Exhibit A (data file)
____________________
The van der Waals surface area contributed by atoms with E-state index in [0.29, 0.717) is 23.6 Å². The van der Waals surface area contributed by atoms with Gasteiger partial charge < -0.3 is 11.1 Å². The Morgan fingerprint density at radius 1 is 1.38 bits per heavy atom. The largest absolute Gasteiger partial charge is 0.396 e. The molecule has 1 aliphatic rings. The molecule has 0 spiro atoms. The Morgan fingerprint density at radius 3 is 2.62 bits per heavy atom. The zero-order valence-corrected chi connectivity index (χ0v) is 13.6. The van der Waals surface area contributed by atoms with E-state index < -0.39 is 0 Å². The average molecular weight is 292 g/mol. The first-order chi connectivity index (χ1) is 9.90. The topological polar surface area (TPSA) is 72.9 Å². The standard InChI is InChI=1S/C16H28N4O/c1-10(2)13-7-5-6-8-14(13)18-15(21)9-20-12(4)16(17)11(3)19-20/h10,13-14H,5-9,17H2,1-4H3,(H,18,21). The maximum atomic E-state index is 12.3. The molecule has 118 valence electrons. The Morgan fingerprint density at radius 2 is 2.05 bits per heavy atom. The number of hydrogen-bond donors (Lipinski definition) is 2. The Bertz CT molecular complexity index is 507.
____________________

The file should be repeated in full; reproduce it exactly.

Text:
The van der Waals surface area contributed by atoms with E-state index in [0.29, 0.717) is 23.6 Å². The van der Waals surface area contributed by atoms with Gasteiger partial charge < -0.3 is 11.1 Å². The Morgan fingerprint density at radius 1 is 1.38 bits per heavy atom. The largest absolute Gasteiger partial charge is 0.396 e. The molecule has 1 aliphatic rings. The molecule has 0 spiro atoms. The Morgan fingerprint density at radius 3 is 2.62 bits per heavy atom. The zero-order valence-corrected chi connectivity index (χ0v) is 13.6. The van der Waals surface area contributed by atoms with E-state index < -0.39 is 0 Å². The average molecular weight is 292 g/mol. The first-order chi connectivity index (χ1) is 9.90. The topological polar surface area (TPSA) is 72.9 Å². The standard InChI is InChI=1S/C16H28N4O/c1-10(2)13-7-5-6-8-14(13)18-15(21)9-20-12(4)16(17)11(3)19-20/h10,13-14H,5-9,17H2,1-4H3,(H,18,21). The maximum atomic E-state index is 12.3. The molecule has 118 valence electrons. The Morgan fingerprint density at radius 2 is 2.05 bits per heavy atom. The number of hydrogen-bond donors (Lipinski definition) is 2. The Bertz CT molecular complexity index is 507.